“Kiss my Grits,” Flo’s ready response to the obnoxious cook on the sitcom “Alice” pales in comparison to the comebacks, digs, dives, and general banter at Oakland’s incestuous and enigmatic Imperial Cafe, circa 1978. Mimi Pond recalls and draws a memorable cast of characters who you hope might presently be found working at the cafe, still open for business today. (Stacey)
A fantastic coming of age tale told in graphic novel form that’s somehow charming and hilarious whilst depicting an art school drop out finding a new life behind the counter of an Oakland diner, and casting off the relics of the hippie age for the new punk dawn of 1978. (Layla)
—Recommended by Layla and Stacey, City Lights Books
A fast-paced semi-memoir about diners, drugs, and California in the 1970s
Over Easy is a brilliant portrayal of a familiar coming-of-age story. After being denied financial aid to cover her last year of art school, Margaret finds salvation from the straightlaced world of college and the earnestness of both hippies and punks in the wisecracking, fast-talking, drug-taking group she encounters at the Imperial Café, where she makes the transformation from Margaret to Madge. At first she mimics these new and exotic grown-up friends, trying on the guise of adulthood with some awkward but funny stumbles. Gradually she realizes that the adults she looks up to are a mess of contradictions, misplaced artistic ambitions, sexual confusion, dependencies, and addictions.
Over Easy is equal parts time capsule of late 1970s life in California—with its deadheads, punks, disco rollers, casual sex, and drug use—and bildungsroman of a young woman who grows from a naïve, sexually inexperienced art-school dropout into a self-aware, self-confident artist. Mimi Pond’s chatty, slyly observant anecdotes create a compelling portrait of a distinct moment in time. Over Easy is an immediate, limber, and precise semi-memoir narrated with an eye for the humor in every situation.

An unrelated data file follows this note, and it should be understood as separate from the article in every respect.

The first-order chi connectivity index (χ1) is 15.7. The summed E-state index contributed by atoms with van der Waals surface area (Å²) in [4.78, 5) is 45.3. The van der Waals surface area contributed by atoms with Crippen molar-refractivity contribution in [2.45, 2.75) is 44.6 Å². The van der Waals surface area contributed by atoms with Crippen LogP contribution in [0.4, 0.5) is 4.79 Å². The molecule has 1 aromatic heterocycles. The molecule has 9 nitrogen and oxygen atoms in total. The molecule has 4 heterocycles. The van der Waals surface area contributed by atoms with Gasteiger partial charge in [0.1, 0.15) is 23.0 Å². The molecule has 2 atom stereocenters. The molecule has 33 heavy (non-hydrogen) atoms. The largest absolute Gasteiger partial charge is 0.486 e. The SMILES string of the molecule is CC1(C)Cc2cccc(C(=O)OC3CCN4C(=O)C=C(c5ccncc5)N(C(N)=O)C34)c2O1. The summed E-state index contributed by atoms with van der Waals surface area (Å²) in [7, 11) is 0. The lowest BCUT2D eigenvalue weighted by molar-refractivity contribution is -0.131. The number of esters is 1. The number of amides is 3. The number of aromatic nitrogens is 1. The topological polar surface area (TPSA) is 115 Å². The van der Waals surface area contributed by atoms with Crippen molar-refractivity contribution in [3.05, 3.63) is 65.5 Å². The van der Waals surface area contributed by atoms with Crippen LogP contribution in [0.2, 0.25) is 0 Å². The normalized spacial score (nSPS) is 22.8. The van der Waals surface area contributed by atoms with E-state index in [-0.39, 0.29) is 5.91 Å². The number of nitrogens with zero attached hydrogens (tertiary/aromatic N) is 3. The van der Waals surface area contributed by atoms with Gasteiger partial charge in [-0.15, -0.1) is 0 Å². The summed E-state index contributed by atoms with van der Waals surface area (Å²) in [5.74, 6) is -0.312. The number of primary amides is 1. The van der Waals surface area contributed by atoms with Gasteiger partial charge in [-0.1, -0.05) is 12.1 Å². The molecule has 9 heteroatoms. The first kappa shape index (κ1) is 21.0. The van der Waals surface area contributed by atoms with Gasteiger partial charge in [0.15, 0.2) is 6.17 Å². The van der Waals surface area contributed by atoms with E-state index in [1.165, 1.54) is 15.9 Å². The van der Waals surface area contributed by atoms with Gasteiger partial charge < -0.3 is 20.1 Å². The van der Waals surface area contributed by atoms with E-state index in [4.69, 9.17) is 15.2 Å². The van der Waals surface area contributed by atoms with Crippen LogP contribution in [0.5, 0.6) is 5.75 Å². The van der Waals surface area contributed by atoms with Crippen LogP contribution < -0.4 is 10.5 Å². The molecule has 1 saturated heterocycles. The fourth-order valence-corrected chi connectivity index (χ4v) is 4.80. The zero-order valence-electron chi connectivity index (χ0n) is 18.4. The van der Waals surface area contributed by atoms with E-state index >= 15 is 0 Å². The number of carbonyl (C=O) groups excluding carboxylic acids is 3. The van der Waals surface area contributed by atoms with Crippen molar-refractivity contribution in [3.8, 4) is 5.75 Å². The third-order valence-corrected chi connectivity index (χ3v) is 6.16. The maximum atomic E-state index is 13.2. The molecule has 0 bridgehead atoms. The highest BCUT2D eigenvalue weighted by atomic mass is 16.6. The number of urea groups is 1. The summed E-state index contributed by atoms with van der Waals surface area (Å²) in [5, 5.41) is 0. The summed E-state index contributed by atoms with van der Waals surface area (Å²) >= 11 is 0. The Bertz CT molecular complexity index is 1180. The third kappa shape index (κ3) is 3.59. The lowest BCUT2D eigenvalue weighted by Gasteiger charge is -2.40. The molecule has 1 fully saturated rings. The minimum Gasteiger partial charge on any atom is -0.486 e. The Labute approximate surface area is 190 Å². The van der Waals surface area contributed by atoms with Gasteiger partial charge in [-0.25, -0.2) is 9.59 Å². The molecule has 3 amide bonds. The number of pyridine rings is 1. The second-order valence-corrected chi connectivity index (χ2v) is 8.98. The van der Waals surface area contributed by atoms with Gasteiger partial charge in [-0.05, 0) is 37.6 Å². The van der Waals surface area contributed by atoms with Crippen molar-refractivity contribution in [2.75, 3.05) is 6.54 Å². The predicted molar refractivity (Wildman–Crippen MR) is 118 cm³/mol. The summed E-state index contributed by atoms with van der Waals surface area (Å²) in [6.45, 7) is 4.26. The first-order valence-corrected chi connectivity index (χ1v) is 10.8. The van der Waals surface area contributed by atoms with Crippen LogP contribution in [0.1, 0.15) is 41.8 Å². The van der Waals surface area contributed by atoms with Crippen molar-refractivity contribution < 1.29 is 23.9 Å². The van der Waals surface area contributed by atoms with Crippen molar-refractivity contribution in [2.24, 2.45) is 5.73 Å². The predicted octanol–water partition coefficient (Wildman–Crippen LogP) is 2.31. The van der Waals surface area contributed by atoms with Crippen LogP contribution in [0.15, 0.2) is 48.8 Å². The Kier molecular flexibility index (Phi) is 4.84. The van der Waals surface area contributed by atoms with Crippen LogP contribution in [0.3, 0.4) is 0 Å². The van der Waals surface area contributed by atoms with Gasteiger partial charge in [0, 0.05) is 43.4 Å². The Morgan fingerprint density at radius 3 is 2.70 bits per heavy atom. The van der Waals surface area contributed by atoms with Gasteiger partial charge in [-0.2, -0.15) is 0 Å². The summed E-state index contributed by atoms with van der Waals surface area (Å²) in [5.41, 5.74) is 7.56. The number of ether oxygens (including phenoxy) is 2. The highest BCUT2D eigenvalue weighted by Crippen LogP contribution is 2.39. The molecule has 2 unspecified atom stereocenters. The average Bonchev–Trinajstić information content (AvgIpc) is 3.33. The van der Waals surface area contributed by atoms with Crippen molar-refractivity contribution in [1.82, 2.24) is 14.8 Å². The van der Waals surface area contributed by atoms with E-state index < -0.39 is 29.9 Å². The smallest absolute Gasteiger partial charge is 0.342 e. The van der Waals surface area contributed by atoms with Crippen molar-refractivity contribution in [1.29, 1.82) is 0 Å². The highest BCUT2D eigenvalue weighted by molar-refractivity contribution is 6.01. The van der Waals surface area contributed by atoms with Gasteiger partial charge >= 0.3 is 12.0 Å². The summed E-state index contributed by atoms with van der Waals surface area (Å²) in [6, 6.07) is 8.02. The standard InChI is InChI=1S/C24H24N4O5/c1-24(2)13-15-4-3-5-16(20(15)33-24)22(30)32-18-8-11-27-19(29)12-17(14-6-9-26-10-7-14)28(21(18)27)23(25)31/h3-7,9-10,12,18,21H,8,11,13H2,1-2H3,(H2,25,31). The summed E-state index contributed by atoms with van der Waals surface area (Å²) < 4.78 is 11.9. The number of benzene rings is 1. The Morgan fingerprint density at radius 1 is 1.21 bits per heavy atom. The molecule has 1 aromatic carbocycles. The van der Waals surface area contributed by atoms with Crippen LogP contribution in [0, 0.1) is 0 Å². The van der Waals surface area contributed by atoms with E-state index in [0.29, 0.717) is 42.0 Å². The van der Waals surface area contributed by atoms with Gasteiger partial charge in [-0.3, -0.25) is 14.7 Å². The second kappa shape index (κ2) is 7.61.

“As funny and warm-hearted as a memoir about a bunch of punks, drug dealers, hippies, and art school dropouts screwing in the 1970s can get. Mimi Pond’s coming-of-age graphic novel, Over Easy, is a delicious charmer.” —Jami Attenberg, author of The Middlesteins
“Mimi Pond’s hilarious, sassy wit and skillful illustrations in Over Easy served me a delicious slice of life of 1970s California with a side of brainy observations! I laughed out loud and enjoyed every last bite of it!!”—Charlotte Caffey “Funny, rich and with a clear affection for its cast of kooky characters, this book is alive with the gritty promise of youth.”—Wendy Lawless, author of Chanel Bonfire
“I loved this book. In fact I loved it so much that I was totally going to buy it for you for your birthday. But I don’t think you should wait that long for the chance to be teleported via Mimi Pond’s astonishing x-ray vision into a carefully detailed moment from her own past when hippies were turning into punk rockers and she was an art student turning in to a waitress in a diner full of hilarious characters. In addition to being a great cartoonist, she’s a great observer of life and a great story teller.”—Merrill Markoe, author of Cool, Calm, and Contentious